So that was that. I brought it home, stuck in my "if found, please return to..." label, and did some pages. (I was so excited to begin the new journal, that I just went ahead and abandoned the old one. Oops! I'm sure I'll go back and do a few quick sketches in there eventually, just to use up the last few pages.)

I think I made the right decision, both in choosing this journal and in abandoning the old one, with 5 pages left to fill. I'm looking forward to the challenges that working in a new book will surely bring. Sometimes you've just gotta go with your gut and follow your creative urges!

Tuesday, August 30, 2011

A quote that has inspired me lately

I have been reading at Laurelines since late 2005. Even when I wasn't drawing myself, I've continued to be inspired by the pure drive and dedication that Laure has for her art. Every January, she sets up these goals for her artwork, and she follows through with them throughout the year. It's inspiring to me to watch someone like her who doesn't wait for lightning to strike or for the moose to walk backwards at midnight before she gets down to business. She just does it, and that's a lesson I have learned and relearned many times in my creative life as well.

This year Laure did something different, and had no set plan for 2011. She called it the Unplan and posted about how she would follow her heart and inclinations instead of having set parameters. As much as I liked her detailed plans, I like this Unplan, too. And it's a great way to shake things up if you're used to having more defined goals.

Recently Laure shared a quote by Martha Graham and it didn't just speak to me; it screamed. I read it when I was about a week into the new sketching journal, and it was just what I needed to hear at the time. I was flipping through my journal last night, and found the quote where I'd copied it down, and wanted to share it with you:

"There is a vitality, a life force, an energy, a quickening that is translated through you into action, and because there is only one of you in all of time, this expression is unique...It is not your business to determine how good it is nor how it compares with other expressions. It is your business to keep it yours clearly and directly, keep the channel open. You do not even have to believe in yourself and your work. You have to keep yourself open and aware of the urges that motivate you. Keep the channel open." 

Today, and everyday, I hope that you are listening to those little urges that tug at your creative heartstrings. I hope you are able to recognize them when they come, and then are willing to follow them even when you don't know where they may lead.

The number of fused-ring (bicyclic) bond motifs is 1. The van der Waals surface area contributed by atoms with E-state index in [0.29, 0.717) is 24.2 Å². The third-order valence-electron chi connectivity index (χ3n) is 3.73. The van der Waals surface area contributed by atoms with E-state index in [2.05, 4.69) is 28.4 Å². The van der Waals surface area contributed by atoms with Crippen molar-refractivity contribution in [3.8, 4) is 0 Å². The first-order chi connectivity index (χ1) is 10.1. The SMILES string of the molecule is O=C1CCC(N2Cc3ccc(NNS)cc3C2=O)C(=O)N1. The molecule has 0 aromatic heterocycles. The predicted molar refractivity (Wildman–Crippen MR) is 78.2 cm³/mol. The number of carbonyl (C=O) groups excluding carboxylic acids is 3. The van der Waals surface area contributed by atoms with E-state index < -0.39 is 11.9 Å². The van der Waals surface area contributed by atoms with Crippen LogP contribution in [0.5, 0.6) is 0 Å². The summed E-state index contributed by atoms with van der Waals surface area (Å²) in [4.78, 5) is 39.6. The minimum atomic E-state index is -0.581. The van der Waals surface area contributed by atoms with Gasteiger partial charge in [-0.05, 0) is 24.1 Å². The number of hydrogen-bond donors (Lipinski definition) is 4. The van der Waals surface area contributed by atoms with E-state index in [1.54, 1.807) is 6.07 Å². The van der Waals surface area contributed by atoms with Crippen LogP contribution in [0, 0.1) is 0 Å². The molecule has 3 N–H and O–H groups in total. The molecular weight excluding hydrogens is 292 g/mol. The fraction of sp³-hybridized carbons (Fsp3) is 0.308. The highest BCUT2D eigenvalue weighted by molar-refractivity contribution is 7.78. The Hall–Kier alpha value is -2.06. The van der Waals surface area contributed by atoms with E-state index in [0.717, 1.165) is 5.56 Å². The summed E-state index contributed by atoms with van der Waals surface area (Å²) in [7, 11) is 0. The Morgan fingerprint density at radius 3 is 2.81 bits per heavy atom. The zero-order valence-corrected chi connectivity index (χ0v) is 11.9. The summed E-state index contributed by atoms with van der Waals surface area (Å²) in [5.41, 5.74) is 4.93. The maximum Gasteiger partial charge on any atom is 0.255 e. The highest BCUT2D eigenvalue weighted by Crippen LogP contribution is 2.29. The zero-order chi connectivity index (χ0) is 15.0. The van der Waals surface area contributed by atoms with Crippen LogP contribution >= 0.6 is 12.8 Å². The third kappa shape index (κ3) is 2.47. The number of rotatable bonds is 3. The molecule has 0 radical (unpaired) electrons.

Monday, August 29, 2011

Journaling my heart out

Well, I probably should say, drawing my heart out, because that would be more accurate right now. I've been tearing through my current journal, just playing around with pens and watercolor paints and colored pencils and crayons. It's been a darned good time, and I can't believe that I'm nearing the end of the book already. I began this journal on July 29th, exactly a month ago, and I have about 16 or so pages left.

Since the drawing bug seems to bite me every few years, I decided it was time to really dive in and give it an honest try. In the past I'd be inspired to draw, but I'd quickly give it up after a few half-hearted attempts. I wanted to go from zero to accomplished sketcher, with little effort in between. When I didn't magically churn out amazing drawings, I'd give up in frustration. Yet the urge would always come back.

When I began this journal, I kind of had a goal in mind, a sort of promise to myself. I decided that I was going to give this journal over to my desire to draw. I was going to fill the entire book with drawings- no collage, no mixed media, just sketch after sketch- and I was going to really put in the time and effort. If, by the end of the book, I still wasn't "good" at drawing, then that would be that. I'd lay this drawing business to rest, knowing I'd given it the time and attention it warranted.

So now that I'm nearing the end of my book, here's what I've realized. I am not amazingly talented at this. I'm not doing these fantastic renderings that would astonish and impress my friends. But what's really cool is that I no longer think it matters. I'm having a great time. I'm seeing huge improvements in my drawing...not saying I'm the best, or even terribly good, but I'm better than I was. And I've found one more way in which I can slow down, see the world in a new way, and leave my mark behind.